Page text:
The Muppets lose! They don’t raise enough money by the deadline. Tex Richman wins the theater and the oil and therefor the Moopets would also replace the Muppets in the reality of this film. It’s a blatant metaphor for Jim Henson’s estate selling the Muppets to a corporate mega-giant that has no intention of honoring the characters the way they promised they would (Richman had promised to turn the studio into a Muppet museum), and the original Muppet performers leaving with new performers taking over the cherished roles.

It makes me wonder if anyone at Disney read the script or they were too busy photoshopping in posters of Cars 2. Yes, you get your plugs and you make your tons of money, but the filmmakers are making fun of you, and they’re doing it in such a way that you’re paying them to make fun of you and distributing the joke to the world for them. Either A) Disney doesn’t care as long as they make a buck or B) they’re too stupid to read between the lines. And I don't think they're stupid. Or maybe, of course, they’re in on the joke, and the jokes on us for buying tickets to The Moopets.

Still The Muppets was a good time. A vast improvement over the last couple of films and, of course, Muppets Tonight starring the ever-memorable Clifford (the Poochie of Muppets—rastified by 10%). These are examples of the dumbed down, focus grouped Muppets we could have gotten. Instead we got some smart and refreshing Moopets, and a good Moopet is better than a bad Muppet.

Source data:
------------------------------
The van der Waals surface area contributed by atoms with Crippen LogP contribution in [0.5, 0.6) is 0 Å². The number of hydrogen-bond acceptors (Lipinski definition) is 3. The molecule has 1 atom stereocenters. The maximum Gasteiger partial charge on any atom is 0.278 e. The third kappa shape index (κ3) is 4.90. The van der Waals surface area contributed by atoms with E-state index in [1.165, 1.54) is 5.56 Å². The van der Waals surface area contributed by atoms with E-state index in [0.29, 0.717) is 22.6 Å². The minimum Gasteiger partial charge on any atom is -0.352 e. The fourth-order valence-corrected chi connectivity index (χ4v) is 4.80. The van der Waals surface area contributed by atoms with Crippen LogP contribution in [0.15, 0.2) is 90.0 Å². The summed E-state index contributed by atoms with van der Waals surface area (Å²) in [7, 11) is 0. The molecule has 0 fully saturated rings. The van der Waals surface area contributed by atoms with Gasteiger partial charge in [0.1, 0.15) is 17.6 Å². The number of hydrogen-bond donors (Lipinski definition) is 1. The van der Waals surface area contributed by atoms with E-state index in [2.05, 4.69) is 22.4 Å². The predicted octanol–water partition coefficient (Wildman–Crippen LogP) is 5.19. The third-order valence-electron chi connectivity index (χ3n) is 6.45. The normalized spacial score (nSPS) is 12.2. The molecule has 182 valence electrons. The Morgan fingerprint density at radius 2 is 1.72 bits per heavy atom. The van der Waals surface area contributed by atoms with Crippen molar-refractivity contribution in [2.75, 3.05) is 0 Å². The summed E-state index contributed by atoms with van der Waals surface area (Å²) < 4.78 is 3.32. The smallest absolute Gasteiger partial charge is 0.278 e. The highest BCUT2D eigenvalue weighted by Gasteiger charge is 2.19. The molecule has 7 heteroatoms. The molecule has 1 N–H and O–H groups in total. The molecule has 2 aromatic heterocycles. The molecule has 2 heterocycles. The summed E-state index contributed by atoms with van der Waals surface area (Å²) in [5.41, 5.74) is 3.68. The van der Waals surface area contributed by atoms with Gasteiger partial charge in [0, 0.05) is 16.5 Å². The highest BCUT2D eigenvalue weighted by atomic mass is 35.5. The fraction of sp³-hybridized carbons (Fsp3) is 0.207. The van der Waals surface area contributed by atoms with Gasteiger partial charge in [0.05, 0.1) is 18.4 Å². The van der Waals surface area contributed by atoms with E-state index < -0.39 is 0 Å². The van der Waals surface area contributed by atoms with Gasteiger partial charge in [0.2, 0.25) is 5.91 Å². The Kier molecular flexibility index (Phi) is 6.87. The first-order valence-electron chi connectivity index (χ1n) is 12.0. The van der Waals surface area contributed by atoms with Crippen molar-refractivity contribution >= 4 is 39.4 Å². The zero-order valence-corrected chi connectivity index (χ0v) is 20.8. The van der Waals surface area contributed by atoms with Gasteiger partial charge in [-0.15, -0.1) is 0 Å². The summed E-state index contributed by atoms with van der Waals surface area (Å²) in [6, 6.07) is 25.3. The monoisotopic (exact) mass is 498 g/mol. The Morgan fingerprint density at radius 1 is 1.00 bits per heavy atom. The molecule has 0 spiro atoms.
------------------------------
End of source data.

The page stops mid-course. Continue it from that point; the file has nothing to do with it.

• Margaret Crymes
    Comment from: Margaret Crymes
    11/28/11 @ 02:57:55 pm

    But they don't completely lose...they win in overtime! Didn't you see the newspaper headline at the end? "RICHMAN GIVES BACK THEATER, RIGHTS. SUDDEN CHANGE OF HEART HAD NOTHING TO DO WITH HEAD INJURY"?

    (something to that effect.)

  • Brad
    Comment from: Brad
    11/29/11 @ 03:39:42 pm

    They didn't "photoshop in" any Cars 2 billboards. They filmed on the streets of Hollywood which were full of Cars 2 billboards. Those billboards were actually there? Have you ever been to Hollywood? There is nothing but movie marketing as far as the eye can see. Every billboard is for a movie. They even paint entire sides of office buildings with movie posters here. Of course Disney was happy to get those Cars 2 billboards in the background, but they didn't have to sneak them in digitally - all they had to do was shoot on any of the thousand corners of Hollywood where one alady existed.

  • download new movies
    Comment from: download new movies
    02/07/12 @ 01:08:48 pm

    @Brad. What you have said is absolutely true.All the billboards and scenes in cars2 movie are imagined to be graphics but Its all a real thing.Disney always rocks..